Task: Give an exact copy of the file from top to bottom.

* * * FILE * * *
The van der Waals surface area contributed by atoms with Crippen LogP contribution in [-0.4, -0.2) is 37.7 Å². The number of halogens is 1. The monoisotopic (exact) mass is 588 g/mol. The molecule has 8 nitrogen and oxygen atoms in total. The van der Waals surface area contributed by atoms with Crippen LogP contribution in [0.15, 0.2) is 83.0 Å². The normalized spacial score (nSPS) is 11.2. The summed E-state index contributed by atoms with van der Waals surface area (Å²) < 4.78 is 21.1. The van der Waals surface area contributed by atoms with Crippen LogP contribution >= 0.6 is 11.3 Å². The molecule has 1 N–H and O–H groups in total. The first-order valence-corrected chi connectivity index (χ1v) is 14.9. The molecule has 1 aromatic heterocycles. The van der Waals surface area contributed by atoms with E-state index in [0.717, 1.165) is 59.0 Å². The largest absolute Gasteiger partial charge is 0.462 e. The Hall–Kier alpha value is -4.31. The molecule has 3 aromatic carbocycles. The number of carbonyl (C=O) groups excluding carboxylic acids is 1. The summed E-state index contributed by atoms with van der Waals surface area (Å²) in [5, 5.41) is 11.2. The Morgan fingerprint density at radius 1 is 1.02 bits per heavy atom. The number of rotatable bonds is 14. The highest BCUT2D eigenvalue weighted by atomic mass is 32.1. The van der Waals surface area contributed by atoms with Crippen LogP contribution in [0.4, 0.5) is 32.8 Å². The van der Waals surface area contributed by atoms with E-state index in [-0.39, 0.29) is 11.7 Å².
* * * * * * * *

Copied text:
The van der Waals surface area contributed by atoms with Crippen LogP contribution in [-0.4, -0.2) is 37.7 Å². The number of halogens is 1. The monoisotopic (exact) mass is 588 g/mol. The molecule has 8 nitrogen and oxygen atoms in total. The van der Waals surface area contributed by atoms with Crippen LogP contribution in [0.15, 0.2) is 83.0 Å². The normalized spacial score (nSPS) is 11.2. The summed E-state index contributed by atoms with van der Waals surface area (Å²) < 4.78 is 21.1. The van der Waals surface area contributed by atoms with Crippen LogP contribution >= 0.6 is 11.3 Å². The molecule has 1 N–H and O–H groups in total. The first-order valence-corrected chi connectivity index (χ1v) is 14.9. The molecule has 1 aromatic heterocycles. The van der Waals surface area contributed by atoms with E-state index in [0.717, 1.165) is 59.0 Å². The largest absolute Gasteiger partial charge is 0.462 e. The Hall–Kier alpha value is -4.31. The molecule has 3 aromatic carbocycles. The number of carbonyl (C=O) groups excluding carboxylic acids is 1. The summed E-state index contributed by atoms with van der Waals surface area (Å²) in [5, 5.41) is 11.2. The Morgan fingerprint density at radius 1 is 1.02 bits per heavy atom. The number of rotatable bonds is 14. The highest BCUT2D eigenvalue weighted by atomic mass is 32.1. The van der Waals surface area contributed by atoms with Crippen LogP contribution in [0.4, 0.5) is 32.8 Å². The van der Waals surface area contributed by atoms with E-state index in [-0.39, 0.29) is 11.7 Å².